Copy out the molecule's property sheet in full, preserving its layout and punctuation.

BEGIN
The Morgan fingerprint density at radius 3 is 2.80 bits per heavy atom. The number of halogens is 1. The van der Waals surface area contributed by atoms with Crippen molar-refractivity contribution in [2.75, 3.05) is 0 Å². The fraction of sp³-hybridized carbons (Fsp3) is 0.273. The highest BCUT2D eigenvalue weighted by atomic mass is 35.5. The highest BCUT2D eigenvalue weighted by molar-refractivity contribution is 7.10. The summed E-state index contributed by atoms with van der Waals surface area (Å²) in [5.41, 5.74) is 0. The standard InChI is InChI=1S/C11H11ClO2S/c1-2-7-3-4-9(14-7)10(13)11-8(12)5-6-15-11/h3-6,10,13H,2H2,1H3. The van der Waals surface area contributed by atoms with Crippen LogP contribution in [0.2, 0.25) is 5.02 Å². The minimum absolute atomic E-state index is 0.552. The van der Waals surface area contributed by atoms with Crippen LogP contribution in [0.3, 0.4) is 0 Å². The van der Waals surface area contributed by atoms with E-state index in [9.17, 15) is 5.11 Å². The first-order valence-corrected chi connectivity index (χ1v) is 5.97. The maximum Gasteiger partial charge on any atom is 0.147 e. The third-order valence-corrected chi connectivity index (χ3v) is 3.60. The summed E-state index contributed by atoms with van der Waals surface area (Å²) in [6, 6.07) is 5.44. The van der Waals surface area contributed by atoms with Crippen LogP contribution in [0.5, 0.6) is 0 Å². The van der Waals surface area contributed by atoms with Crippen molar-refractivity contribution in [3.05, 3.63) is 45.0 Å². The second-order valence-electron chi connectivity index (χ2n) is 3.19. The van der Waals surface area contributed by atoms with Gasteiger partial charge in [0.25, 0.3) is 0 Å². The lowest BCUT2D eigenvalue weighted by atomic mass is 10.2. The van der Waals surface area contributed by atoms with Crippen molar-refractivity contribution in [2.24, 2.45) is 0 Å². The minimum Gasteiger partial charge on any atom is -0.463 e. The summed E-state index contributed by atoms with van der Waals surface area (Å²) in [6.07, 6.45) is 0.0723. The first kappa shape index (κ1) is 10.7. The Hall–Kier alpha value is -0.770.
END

The Morgan fingerprint density at radius 3 is 2.80 bits per heavy atom. The number of halogens is 1. The van der Waals surface area contributed by atoms with Crippen molar-refractivity contribution in [2.75, 3.05) is 0 Å². The fraction of sp³-hybridized carbons (Fsp3) is 0.273. The highest BCUT2D eigenvalue weighted by atomic mass is 35.5. The highest BCUT2D eigenvalue weighted by molar-refractivity contribution is 7.10. The summed E-state index contributed by atoms with van der Waals surface area (Å²) in [5.41, 5.74) is 0. The standard InChI is InChI=1S/C11H11ClO2S/c1-2-7-3-4-9(14-7)10(13)11-8(12)5-6-15-11/h3-6,10,13H,2H2,1H3. The van der Waals surface area contributed by atoms with Crippen LogP contribution in [0.2, 0.25) is 5.02 Å². The minimum absolute atomic E-state index is 0.552. The van der Waals surface area contributed by atoms with Crippen LogP contribution in [0.3, 0.4) is 0 Å². The van der Waals surface area contributed by atoms with E-state index in [9.17, 15) is 5.11 Å². The first-order valence-corrected chi connectivity index (χ1v) is 5.97. The maximum Gasteiger partial charge on any atom is 0.147 e. The third-order valence-corrected chi connectivity index (χ3v) is 3.60. The summed E-state index contributed by atoms with van der Waals surface area (Å²) in [6, 6.07) is 5.44. The van der Waals surface area contributed by atoms with Crippen LogP contribution in [0.5, 0.6) is 0 Å². The van der Waals surface area contributed by atoms with Crippen molar-refractivity contribution in [3.05, 3.63) is 45.0 Å². The second-order valence-electron chi connectivity index (χ2n) is 3.19. The van der Waals surface area contributed by atoms with Gasteiger partial charge in [0.25, 0.3) is 0 Å². The lowest BCUT2D eigenvalue weighted by atomic mass is 10.2. The van der Waals surface area contributed by atoms with Crippen molar-refractivity contribution in [2.24, 2.45) is 0 Å². The minimum Gasteiger partial charge on any atom is -0.463 e. The summed E-state index contributed by atoms with van der Waals surface area (Å²) in [6.07, 6.45) is 0.0723. The first kappa shape index (κ1) is 10.7. The Hall–Kier alpha value is -0.770.